The rise in India’s air pollution over a quarter century has been staggering, according to a new report on the State of Global Air website.
The collaborative study released Tuesday by the Health Effects Institute and the Institute for Health Metrics and Evaluation found that India’s worsening air pollution causes 1.1 million people to die prematurely each year.
From 1990 to 2015, India’s rate of air pollution-related deaths jumped 50 percent, up to 14.7 for every 100,000 people.
Combined with China, the two countries contributed 52 percent of the 4.2 million global deaths related to air pollution in 2015. While they tie for the number of such fatalities in 2015, China recorded only 5.9 air pollution-related deaths per 100,000 people that year, down from 13.2 in 1990.
The report cites India’s “increasing exposure and a growing and aging population” for the uptick.
The findings should be no surprise to those living in India’s dense, traffic-clogged cities like Delhi, where the streets resemble “a gas chamber,” Delhi Chief Minister Arvind Kejriwal said in November, requiring people to wear face masks and schools to be shut down. The poor air quality is largely due to emissions from coal-fired power plants and fires fueled by wood and dung, The Washington Post reports.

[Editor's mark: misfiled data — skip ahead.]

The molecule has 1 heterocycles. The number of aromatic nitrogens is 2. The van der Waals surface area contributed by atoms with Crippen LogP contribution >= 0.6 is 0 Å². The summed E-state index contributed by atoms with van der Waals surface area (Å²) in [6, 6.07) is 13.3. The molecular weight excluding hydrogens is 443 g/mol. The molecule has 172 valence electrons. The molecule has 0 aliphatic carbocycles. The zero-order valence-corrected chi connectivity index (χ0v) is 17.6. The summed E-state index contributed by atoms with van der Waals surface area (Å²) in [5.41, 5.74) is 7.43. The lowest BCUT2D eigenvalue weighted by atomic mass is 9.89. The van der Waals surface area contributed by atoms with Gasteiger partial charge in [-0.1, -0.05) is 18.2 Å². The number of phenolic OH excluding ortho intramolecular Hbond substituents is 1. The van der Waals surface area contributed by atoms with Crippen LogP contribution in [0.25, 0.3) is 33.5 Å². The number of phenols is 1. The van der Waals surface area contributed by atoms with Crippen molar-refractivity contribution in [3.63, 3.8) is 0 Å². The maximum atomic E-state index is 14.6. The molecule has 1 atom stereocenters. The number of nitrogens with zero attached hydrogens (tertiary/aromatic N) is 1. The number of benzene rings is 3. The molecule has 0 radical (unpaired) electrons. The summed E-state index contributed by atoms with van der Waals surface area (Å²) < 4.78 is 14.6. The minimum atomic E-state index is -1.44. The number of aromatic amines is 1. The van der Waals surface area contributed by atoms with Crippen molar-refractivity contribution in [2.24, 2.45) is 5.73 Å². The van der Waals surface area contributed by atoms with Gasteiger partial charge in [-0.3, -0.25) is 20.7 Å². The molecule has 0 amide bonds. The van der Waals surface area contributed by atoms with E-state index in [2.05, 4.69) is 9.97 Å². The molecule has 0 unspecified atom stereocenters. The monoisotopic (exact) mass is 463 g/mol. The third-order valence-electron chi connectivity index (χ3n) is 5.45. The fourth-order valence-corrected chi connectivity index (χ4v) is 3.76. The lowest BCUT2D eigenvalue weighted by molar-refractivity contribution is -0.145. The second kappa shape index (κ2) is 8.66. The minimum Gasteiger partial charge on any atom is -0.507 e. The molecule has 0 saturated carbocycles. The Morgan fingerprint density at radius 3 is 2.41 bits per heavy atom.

India joins a number of countries, including Bangladesh and Saudi Arabia, whose air pollution levels pose increasing harm to their residents. The Guardian reported on Monday that air pollution in 15 cities across the world is so bad that exercising for 60 minutes or more could do more harm than good. More than half of these 15 cities are in India.
Unlike China, India has made little progress in effective policymaking to combat rising air pollution levels. While Delhi introduced its “odd-even” rule ― a policy that allows cars with license plates that end in an odd number to drive only on odd-numbered days, and vice versa ― air quality remains poor as coal-fired power plants continue to operate.
The report’s findings underscore the importance of the Paris Climate Agreement, which India formally joined in October. Under the pact, India has committed to a goal of producing 40 percent of its electricity with non-fossil fuel sources by 2030.
Other regions of the world, such as the United States and Europe, saw decreasing air pollution levels following wide-ranging efforts to limit carbon emissions.
Some environmental experts worry that U.S. air quality progress could come to a halt under President Donald Trump, who has pledged to dismantle the Environmental Protection Agency, repeal former President Barack Obama’s Clean Power Plan and cancel the Paris agreement.